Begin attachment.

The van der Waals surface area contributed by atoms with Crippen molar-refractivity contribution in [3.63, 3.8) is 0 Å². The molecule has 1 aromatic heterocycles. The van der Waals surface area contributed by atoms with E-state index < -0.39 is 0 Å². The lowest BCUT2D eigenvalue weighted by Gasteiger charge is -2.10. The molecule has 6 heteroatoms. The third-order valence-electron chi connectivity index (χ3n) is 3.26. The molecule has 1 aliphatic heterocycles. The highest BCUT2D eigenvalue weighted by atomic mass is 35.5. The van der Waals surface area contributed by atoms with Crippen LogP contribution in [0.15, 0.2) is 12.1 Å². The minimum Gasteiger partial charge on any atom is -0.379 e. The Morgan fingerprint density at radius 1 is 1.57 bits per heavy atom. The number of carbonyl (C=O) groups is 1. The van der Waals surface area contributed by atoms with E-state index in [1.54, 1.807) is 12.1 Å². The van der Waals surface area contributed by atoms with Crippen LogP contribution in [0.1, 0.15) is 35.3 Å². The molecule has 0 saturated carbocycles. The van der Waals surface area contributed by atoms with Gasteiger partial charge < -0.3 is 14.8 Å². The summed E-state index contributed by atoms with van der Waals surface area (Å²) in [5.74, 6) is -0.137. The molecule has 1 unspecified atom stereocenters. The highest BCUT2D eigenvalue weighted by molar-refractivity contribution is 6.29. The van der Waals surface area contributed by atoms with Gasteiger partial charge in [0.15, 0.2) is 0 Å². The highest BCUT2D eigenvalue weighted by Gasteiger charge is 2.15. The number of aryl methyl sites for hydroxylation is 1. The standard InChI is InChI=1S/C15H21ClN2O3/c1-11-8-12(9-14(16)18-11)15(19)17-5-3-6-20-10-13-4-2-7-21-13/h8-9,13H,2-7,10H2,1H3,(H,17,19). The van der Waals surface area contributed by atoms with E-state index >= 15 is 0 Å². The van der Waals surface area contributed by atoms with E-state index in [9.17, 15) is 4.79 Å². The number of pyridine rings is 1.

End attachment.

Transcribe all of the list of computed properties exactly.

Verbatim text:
The van der Waals surface area contributed by atoms with Crippen molar-refractivity contribution in [3.63, 3.8) is 0 Å². The molecule has 1 aromatic heterocycles. The van der Waals surface area contributed by atoms with E-state index < -0.39 is 0 Å². The lowest BCUT2D eigenvalue weighted by Gasteiger charge is -2.10. The molecule has 6 heteroatoms. The third-order valence-electron chi connectivity index (χ3n) is 3.26. The molecule has 1 aliphatic heterocycles. The highest BCUT2D eigenvalue weighted by atomic mass is 35.5. The van der Waals surface area contributed by atoms with Crippen LogP contribution in [0.15, 0.2) is 12.1 Å². The minimum Gasteiger partial charge on any atom is -0.379 e. The Morgan fingerprint density at radius 1 is 1.57 bits per heavy atom. The number of carbonyl (C=O) groups is 1. The van der Waals surface area contributed by atoms with E-state index in [1.54, 1.807) is 12.1 Å². The van der Waals surface area contributed by atoms with Crippen LogP contribution in [0.1, 0.15) is 35.3 Å². The molecule has 0 saturated carbocycles. The van der Waals surface area contributed by atoms with Gasteiger partial charge < -0.3 is 14.8 Å². The summed E-state index contributed by atoms with van der Waals surface area (Å²) in [5.74, 6) is -0.137. The molecule has 1 unspecified atom stereocenters. The highest BCUT2D eigenvalue weighted by molar-refractivity contribution is 6.29. The van der Waals surface area contributed by atoms with Gasteiger partial charge in [0.15, 0.2) is 0 Å². The highest BCUT2D eigenvalue weighted by Gasteiger charge is 2.15. The number of aryl methyl sites for hydroxylation is 1. The standard InChI is InChI=1S/C15H21ClN2O3/c1-11-8-12(9-14(16)18-11)15(19)17-5-3-6-20-10-13-4-2-7-21-13/h8-9,13H,2-7,10H2,1H3,(H,17,19). The van der Waals surface area contributed by atoms with E-state index >= 15 is 0 Å². The van der Waals surface area contributed by atoms with E-state index in [9.17, 15) is 4.79 Å². The number of pyridine rings is 1.